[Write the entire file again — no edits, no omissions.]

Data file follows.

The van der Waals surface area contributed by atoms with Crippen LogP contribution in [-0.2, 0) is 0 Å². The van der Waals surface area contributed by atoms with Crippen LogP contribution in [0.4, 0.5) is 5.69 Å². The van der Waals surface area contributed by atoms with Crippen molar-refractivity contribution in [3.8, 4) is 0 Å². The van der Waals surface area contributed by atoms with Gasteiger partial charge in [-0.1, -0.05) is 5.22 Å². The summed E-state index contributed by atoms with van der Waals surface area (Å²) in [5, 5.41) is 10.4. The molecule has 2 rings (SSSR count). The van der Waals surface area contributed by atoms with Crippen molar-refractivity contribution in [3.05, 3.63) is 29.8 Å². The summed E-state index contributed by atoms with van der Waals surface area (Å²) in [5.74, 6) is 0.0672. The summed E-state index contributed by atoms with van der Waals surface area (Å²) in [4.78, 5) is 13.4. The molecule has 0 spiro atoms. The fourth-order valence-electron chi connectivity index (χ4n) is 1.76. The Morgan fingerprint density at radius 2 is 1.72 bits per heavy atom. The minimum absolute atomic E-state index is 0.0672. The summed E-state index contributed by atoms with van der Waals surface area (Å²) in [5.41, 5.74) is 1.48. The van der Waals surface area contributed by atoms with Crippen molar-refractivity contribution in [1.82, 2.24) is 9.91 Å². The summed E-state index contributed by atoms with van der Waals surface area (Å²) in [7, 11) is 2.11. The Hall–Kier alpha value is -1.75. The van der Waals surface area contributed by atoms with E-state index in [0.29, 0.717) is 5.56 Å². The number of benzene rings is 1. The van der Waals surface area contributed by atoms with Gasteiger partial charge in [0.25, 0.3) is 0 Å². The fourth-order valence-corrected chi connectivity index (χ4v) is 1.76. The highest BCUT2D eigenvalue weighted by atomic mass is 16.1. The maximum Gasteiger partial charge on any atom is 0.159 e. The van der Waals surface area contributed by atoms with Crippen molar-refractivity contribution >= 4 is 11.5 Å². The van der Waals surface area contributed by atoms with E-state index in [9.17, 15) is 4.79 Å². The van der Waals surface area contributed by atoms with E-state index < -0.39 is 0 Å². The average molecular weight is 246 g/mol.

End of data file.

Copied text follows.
The van der Waals surface area contributed by atoms with Crippen LogP contribution in [-0.2, 0) is 0 Å². The van der Waals surface area contributed by atoms with Crippen LogP contribution in [0.4, 0.5) is 5.69 Å². The van der Waals surface area contributed by atoms with Crippen molar-refractivity contribution in [3.8, 4) is 0 Å². The van der Waals surface area contributed by atoms with Gasteiger partial charge in [-0.1, -0.05) is 5.22 Å². The summed E-state index contributed by atoms with van der Waals surface area (Å²) in [5, 5.41) is 10.4. The molecule has 2 rings (SSSR count). The van der Waals surface area contributed by atoms with Crippen molar-refractivity contribution in [3.05, 3.63) is 29.8 Å². The summed E-state index contributed by atoms with van der Waals surface area (Å²) in [5.74, 6) is 0.0672. The summed E-state index contributed by atoms with van der Waals surface area (Å²) in [4.78, 5) is 13.4. The molecule has 0 spiro atoms. The fourth-order valence-electron chi connectivity index (χ4n) is 1.76. The Morgan fingerprint density at radius 2 is 1.72 bits per heavy atom. The minimum absolute atomic E-state index is 0.0672. The summed E-state index contributed by atoms with van der Waals surface area (Å²) in [5.41, 5.74) is 1.48. The van der Waals surface area contributed by atoms with Crippen molar-refractivity contribution in [1.82, 2.24) is 9.91 Å². The summed E-state index contributed by atoms with van der Waals surface area (Å²) in [7, 11) is 2.11. The Hall–Kier alpha value is -1.75. The van der Waals surface area contributed by atoms with E-state index in [0.29, 0.717) is 5.56 Å². The number of benzene rings is 1. The van der Waals surface area contributed by atoms with Gasteiger partial charge in [0.25, 0.3) is 0 Å². The fourth-order valence-corrected chi connectivity index (χ4v) is 1.76. The highest BCUT2D eigenvalue weighted by atomic mass is 16.1. The maximum Gasteiger partial charge on any atom is 0.159 e. The van der Waals surface area contributed by atoms with Crippen molar-refractivity contribution >= 4 is 11.5 Å². The van der Waals surface area contributed by atoms with E-state index in [9.17, 15) is 4.79 Å². The van der Waals surface area contributed by atoms with E-state index < -0.39 is 0 Å². The average molecular weight is 246 g/mol.